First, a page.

- Learning new things together – reading books, visiting new places, looking up answers to questions we have on Wikipedia or YouTube and getting sucked into learning about everything from how baby carrots are made to what a “concentration camp” was to what make lightbulbs work.
- Doing a final tuck-in for each child before I go to bed each night – seeing them sleeping all skeewampus but still looking like angels, straightening them out a bit and tucking them under the covers, kissing their soft cheeks.
- Watching them be kind to others (especially when the recipient of their kindness is a sibling).
- Snuggling with the kids on family movie night and at church every week. Holding my babies in my arms was always a huge highlight – and snuggling them now, remembering how small they used to be, makes me smile and feel the wonder of bearing children and seeing them grow.
- Seeing my kids succeed in something important to them. I love seeing them work on something new and hard and seeing them figure it out and get excited about it. This year Eliza and Isaac have joined the school Cross Country team and have been working so hard and doing so well. And Ashton has developed a real passion for the guitar (after years of result-less nagging from me) and has put in countless hours without any prompting from me. He can now play and sing so many songs so beautifully
- Making and enjoying great food together. I love making them happy by making them their favorites from the list of family staple recipes we’ve developed over the years and I love finding new favorites together. I love teaching them to cook and bake and enjoying that process of creation together. (If you happen to want to check out some of our family favorites, the are on my blog here.)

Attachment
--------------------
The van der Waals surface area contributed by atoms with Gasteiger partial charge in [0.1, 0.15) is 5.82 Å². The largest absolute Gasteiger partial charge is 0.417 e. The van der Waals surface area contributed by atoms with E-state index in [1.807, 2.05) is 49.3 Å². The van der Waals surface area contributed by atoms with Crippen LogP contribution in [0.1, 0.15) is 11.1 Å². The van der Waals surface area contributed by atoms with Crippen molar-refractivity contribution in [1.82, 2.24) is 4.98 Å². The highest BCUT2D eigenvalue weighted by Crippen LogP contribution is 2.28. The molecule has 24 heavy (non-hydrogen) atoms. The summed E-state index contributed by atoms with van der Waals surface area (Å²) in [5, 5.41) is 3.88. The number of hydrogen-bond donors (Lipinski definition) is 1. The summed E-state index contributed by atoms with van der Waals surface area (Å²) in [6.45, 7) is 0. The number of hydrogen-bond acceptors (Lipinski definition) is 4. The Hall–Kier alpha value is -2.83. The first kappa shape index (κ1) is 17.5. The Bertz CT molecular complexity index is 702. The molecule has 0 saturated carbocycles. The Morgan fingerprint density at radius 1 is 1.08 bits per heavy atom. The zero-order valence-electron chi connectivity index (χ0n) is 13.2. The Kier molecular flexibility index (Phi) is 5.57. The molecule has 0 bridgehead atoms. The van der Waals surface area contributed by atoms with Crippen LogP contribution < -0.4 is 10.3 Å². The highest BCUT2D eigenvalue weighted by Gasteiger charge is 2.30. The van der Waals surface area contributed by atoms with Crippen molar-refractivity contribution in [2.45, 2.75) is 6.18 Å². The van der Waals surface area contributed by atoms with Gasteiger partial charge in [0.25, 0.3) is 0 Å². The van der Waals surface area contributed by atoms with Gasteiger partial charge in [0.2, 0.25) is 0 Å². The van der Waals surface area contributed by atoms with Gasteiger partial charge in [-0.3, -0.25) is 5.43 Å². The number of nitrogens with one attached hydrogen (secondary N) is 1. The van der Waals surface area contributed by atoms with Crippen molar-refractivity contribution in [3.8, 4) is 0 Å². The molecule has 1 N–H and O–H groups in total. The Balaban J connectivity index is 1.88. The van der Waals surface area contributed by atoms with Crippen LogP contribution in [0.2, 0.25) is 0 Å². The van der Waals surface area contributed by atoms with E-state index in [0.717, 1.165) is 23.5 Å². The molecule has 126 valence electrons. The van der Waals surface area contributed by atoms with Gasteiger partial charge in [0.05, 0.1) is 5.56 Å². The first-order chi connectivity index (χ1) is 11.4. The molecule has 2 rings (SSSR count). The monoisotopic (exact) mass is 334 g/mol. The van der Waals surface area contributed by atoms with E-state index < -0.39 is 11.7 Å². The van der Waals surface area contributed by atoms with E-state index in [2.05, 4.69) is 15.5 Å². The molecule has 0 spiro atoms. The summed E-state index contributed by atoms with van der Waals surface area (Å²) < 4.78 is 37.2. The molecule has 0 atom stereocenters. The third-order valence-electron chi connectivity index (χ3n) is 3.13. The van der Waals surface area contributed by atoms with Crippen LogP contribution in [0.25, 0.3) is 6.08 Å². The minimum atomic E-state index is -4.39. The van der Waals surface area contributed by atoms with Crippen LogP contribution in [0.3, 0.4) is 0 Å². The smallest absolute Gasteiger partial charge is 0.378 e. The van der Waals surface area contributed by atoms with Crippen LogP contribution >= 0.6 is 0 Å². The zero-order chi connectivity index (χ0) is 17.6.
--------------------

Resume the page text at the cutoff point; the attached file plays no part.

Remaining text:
- Enjoying the wonder and excitement of the world with kids who are experts in wonder and excitement. Exploring new places together with my kids – hiking, biking, finding new and interesting things to do in our own neighbor hood or traveling to new places. I love sharing adventures with my kids and getting excited about things together.
- Seeing my kids become cool and fun people that I like to hang out with. Now that my kids are a little older, they are some of my best friends. They are so fun to talk with and have so many interesting ideas and thoughts to share (when they’re in the mood to share, that is!). I get sucked into long conversations about music or choices friends are making or ways teachers at school are handling things as I tuck in my big boys at night. I love just hanging out with my daughter, answering her good questions and asking her my questions for her. I love seeing our relationships evolving and becoming more fun in some ways, more challenging in others!